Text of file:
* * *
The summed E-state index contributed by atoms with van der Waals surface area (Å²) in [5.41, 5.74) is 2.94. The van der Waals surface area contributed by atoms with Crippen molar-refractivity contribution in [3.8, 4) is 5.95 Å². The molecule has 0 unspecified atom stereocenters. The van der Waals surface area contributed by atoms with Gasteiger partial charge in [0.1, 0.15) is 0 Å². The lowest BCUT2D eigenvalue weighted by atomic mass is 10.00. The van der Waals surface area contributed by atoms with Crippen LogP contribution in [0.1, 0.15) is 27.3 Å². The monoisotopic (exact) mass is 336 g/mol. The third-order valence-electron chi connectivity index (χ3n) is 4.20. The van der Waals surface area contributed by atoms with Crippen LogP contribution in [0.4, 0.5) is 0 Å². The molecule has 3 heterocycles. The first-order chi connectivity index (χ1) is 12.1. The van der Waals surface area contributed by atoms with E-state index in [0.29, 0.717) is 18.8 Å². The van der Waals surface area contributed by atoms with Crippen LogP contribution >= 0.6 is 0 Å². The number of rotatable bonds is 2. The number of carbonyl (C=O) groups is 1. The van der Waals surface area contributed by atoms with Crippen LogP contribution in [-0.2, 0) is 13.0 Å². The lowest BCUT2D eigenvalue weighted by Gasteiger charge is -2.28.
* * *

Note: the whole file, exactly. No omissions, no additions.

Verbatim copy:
The summed E-state index contributed by atoms with van der Waals surface area (Å²) in [5.41, 5.74) is 2.94. The van der Waals surface area contributed by atoms with Crippen molar-refractivity contribution in [3.8, 4) is 5.95 Å². The molecule has 0 unspecified atom stereocenters. The van der Waals surface area contributed by atoms with Gasteiger partial charge in [0.1, 0.15) is 0 Å². The lowest BCUT2D eigenvalue weighted by atomic mass is 10.00. The van der Waals surface area contributed by atoms with Crippen LogP contribution in [0.1, 0.15) is 27.3 Å². The monoisotopic (exact) mass is 336 g/mol. The third-order valence-electron chi connectivity index (χ3n) is 4.20. The van der Waals surface area contributed by atoms with Crippen LogP contribution in [0.4, 0.5) is 0 Å². The molecule has 3 heterocycles. The first-order chi connectivity index (χ1) is 12.1. The van der Waals surface area contributed by atoms with E-state index in [0.29, 0.717) is 18.8 Å². The van der Waals surface area contributed by atoms with Crippen LogP contribution >= 0.6 is 0 Å². The number of rotatable bonds is 2. The number of carbonyl (C=O) groups is 1. The van der Waals surface area contributed by atoms with Crippen LogP contribution in [-0.2, 0) is 13.0 Å². The lowest BCUT2D eigenvalue weighted by Gasteiger charge is -2.28.